A quarter of Mongolia’s population is nomadic herders. The per capita income in Mongolia at the start of the millennium was about US$470 per year, with income amongst herders even lower. At the time, herders had limited or no access to modern electricity services.
In 2000, the Government of Mongolia began the National 100,000 Solar Ger (Yurt) Electrification Program. The program provided photovoltaic solar home systems that were portable in design, making the systems adaptable to the nomadic lifestyle of herders and complementing their traditional way of life. Through grants from several donor nations, the government had provided over 30,000 herder families with solar home systems by 2005.
Despite this progress, the herder electrification effort was beginning to stagnate. The government recognized that considerably more effort was necessary, not only to keep the program on track, but to expand implementation in order to achieve its goal.
In 2006, the World Bank agreed to assist the Government of Mongolia in its efforts to provide electricity nomadic herders through REAP.
The Bank brought its experience with successful rural electrification initiatives in other countries to help redesign some key aspects of the program as well as adapt new features to accommodate challenges unique to Mongolia.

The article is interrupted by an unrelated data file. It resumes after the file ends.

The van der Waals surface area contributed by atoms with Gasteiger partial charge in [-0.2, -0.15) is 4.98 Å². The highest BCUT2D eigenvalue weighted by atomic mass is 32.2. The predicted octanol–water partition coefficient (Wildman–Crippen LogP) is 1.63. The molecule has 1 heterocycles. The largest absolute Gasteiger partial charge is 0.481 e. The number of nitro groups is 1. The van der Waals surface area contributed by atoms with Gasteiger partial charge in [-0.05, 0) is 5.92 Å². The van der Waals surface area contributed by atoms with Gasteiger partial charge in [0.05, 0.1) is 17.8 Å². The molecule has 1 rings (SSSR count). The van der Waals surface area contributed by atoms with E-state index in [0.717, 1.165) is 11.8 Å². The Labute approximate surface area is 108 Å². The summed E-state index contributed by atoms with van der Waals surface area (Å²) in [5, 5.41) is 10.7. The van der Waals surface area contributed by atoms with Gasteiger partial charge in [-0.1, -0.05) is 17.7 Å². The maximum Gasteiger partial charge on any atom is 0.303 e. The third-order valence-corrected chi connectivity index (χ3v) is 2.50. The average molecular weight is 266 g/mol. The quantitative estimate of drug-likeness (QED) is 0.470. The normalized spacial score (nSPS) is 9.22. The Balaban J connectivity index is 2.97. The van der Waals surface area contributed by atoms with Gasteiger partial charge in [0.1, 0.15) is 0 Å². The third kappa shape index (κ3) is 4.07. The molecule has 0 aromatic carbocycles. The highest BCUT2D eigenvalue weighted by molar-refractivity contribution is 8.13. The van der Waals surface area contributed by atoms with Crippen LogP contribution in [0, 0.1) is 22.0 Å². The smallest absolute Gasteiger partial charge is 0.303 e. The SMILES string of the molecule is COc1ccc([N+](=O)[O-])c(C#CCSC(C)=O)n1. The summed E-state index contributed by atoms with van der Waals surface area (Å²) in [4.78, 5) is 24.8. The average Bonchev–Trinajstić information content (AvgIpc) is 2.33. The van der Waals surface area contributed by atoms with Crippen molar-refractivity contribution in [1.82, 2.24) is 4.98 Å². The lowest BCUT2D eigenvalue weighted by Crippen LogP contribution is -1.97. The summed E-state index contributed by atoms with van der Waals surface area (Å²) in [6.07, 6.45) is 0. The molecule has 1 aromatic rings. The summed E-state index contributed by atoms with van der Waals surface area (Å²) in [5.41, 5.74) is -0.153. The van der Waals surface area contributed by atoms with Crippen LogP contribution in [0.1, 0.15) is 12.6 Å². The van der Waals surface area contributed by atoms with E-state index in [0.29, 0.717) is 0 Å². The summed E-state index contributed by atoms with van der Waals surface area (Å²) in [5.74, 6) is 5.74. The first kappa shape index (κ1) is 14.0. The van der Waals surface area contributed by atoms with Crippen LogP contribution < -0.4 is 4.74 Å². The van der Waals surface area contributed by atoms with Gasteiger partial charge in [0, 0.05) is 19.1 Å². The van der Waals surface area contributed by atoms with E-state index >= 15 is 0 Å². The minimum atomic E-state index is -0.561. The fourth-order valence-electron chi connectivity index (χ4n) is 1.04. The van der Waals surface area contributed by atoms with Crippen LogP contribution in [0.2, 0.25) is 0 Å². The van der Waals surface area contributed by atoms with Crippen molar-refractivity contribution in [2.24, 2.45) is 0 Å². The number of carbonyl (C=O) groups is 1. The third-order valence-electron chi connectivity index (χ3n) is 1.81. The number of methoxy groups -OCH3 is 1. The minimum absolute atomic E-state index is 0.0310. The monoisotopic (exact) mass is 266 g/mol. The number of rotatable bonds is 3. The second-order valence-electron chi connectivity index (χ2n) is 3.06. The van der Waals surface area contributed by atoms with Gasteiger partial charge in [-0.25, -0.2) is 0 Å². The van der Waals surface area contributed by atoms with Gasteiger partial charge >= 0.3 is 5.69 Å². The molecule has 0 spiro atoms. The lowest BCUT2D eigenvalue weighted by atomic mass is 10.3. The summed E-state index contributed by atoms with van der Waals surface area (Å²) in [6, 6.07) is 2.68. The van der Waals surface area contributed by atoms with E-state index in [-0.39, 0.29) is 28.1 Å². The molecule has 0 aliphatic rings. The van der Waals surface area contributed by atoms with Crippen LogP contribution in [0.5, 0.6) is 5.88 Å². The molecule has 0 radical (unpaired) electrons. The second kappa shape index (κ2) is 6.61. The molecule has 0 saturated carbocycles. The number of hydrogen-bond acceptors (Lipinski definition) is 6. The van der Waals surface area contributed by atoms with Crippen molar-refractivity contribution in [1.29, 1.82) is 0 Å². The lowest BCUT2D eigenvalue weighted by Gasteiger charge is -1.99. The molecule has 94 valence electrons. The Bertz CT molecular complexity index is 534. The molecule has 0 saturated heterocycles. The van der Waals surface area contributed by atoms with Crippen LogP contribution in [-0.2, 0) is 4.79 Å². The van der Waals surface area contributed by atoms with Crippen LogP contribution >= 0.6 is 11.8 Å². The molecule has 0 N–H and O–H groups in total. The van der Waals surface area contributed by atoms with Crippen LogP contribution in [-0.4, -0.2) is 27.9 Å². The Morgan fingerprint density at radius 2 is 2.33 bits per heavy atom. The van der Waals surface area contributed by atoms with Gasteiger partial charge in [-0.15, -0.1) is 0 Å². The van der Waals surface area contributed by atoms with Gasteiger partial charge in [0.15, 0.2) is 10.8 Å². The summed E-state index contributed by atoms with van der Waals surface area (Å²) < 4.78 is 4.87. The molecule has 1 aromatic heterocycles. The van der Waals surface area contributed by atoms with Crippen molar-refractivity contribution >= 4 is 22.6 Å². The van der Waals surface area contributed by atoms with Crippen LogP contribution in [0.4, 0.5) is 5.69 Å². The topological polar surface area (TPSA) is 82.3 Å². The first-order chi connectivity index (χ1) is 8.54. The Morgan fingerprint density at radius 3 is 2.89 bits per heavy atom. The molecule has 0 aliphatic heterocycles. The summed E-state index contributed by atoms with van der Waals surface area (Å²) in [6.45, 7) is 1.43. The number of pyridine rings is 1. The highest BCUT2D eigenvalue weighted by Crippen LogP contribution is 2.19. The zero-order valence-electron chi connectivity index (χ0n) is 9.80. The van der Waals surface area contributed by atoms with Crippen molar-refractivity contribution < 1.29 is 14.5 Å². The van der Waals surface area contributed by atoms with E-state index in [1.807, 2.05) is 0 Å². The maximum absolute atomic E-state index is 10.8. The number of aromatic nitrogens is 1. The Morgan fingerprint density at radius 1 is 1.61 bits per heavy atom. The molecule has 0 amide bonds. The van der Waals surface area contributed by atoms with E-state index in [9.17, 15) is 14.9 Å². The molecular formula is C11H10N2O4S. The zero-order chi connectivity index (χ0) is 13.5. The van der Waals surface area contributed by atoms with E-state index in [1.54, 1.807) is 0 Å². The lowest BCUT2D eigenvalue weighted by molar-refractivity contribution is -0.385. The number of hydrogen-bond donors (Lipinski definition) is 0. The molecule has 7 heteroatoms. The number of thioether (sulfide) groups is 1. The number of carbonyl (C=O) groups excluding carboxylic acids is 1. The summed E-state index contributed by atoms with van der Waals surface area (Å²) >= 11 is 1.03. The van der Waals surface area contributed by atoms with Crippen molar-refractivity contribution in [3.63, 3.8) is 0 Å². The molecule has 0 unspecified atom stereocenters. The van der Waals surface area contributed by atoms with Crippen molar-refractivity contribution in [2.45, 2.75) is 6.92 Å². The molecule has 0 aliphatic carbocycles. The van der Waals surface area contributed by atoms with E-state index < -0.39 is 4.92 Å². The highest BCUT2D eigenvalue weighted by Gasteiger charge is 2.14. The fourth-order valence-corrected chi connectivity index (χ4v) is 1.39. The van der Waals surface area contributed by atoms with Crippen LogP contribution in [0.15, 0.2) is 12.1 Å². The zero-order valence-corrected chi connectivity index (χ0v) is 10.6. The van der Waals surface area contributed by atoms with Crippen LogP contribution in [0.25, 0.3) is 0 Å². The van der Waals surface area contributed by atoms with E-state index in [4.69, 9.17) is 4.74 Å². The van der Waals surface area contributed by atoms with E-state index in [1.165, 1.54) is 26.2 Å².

REAP included a cost sharing mechanism with the herders that successfully expanded the program. Under this arrangement, the herders had to purchase the solar home systems, but given their limited income, the project provided a subsidy to cover roughly half of the cost of the systems, making them more affordable.
The equipment sold under REAP was also inspected for quality and certified to meet stringent standards, enabling herders to purchase them with confidence.
Fifty Sales and Service Centers were also established throughout the country, providing critical after-sales care and maintenance within reasonable proximity to herders.
- Over 67,000 solar home systems were sold between 2006 and 2012, reaching herders in every aimag (province) in the country. As a result, more than half a million people covering between 60-70 percent of Mongolia’s nomadic herders now have access to electricity.
- Fifty Sales and Service Centers were established, with at least one in each of Mongolia’s 21 aimags (provinces).
- These Sales and Service Centers also bundle other consumer electronics and appliances that herders now want to purchase.
- With electricity, herders are now able to listen to radio, watch television using satellite dishes and recharge their cell phones, which keep them informed of market prices of their products and connected to a wider world. Children are also able to read and study under electric light even when it is dark.
- The project has rehabilitated electricity distribution systems in 30 soums, and installed Renewable Energy Technology hybrid systems to reduce the use of costly diesel in 15 soums.
- The project has trained some 400 people, strengthening the institutional capacity within Mongolia to implement renewable energy projects and policies.